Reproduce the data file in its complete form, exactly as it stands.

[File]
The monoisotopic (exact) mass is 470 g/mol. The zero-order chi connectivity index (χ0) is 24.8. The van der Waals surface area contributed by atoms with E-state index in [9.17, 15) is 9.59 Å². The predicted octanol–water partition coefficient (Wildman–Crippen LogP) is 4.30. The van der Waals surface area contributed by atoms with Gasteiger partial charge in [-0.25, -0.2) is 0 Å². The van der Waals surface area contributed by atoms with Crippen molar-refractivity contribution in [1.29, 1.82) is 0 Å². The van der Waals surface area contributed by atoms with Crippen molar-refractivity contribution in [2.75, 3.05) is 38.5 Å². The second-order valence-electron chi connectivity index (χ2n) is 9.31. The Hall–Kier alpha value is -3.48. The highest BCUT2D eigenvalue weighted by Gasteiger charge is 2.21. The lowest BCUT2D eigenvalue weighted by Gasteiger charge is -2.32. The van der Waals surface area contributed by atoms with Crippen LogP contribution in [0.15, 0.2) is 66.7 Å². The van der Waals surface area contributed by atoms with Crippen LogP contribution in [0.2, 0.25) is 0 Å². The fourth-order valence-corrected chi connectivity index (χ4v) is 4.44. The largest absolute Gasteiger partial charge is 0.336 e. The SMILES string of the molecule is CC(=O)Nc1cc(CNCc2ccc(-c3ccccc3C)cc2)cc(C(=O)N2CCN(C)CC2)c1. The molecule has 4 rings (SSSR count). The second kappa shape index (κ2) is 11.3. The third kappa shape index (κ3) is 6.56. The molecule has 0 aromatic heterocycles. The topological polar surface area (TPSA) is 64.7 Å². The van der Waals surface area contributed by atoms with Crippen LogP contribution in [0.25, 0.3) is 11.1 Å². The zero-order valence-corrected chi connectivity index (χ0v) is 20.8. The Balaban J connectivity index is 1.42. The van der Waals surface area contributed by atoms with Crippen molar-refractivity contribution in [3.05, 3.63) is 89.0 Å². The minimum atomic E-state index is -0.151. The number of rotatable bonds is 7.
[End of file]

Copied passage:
The monoisotopic (exact) mass is 470 g/mol. The zero-order chi connectivity index (χ0) is 24.8. The van der Waals surface area contributed by atoms with E-state index in [9.17, 15) is 9.59 Å². The predicted octanol–water partition coefficient (Wildman–Crippen LogP) is 4.30. The van der Waals surface area contributed by atoms with Gasteiger partial charge in [-0.25, -0.2) is 0 Å². The van der Waals surface area contributed by atoms with Crippen molar-refractivity contribution in [1.29, 1.82) is 0 Å². The van der Waals surface area contributed by atoms with Crippen molar-refractivity contribution in [2.75, 3.05) is 38.5 Å². The second-order valence-electron chi connectivity index (χ2n) is 9.31. The Hall–Kier alpha value is -3.48. The highest BCUT2D eigenvalue weighted by Gasteiger charge is 2.21. The lowest BCUT2D eigenvalue weighted by Gasteiger charge is -2.32. The van der Waals surface area contributed by atoms with Crippen LogP contribution in [0.15, 0.2) is 66.7 Å². The van der Waals surface area contributed by atoms with Crippen LogP contribution in [0.2, 0.25) is 0 Å². The fourth-order valence-corrected chi connectivity index (χ4v) is 4.44. The largest absolute Gasteiger partial charge is 0.336 e. The SMILES string of the molecule is CC(=O)Nc1cc(CNCc2ccc(-c3ccccc3C)cc2)cc(C(=O)N2CCN(C)CC2)c1. The molecule has 4 rings (SSSR count). The second kappa shape index (κ2) is 11.3. The third kappa shape index (κ3) is 6.56. The molecule has 0 aromatic heterocycles. The topological polar surface area (TPSA) is 64.7 Å². The van der Waals surface area contributed by atoms with Crippen LogP contribution in [0.25, 0.3) is 11.1 Å². The zero-order valence-corrected chi connectivity index (χ0v) is 20.8. The Balaban J connectivity index is 1.42. The van der Waals surface area contributed by atoms with Crippen molar-refractivity contribution in [3.05, 3.63) is 89.0 Å². The minimum atomic E-state index is -0.151. The number of rotatable bonds is 7.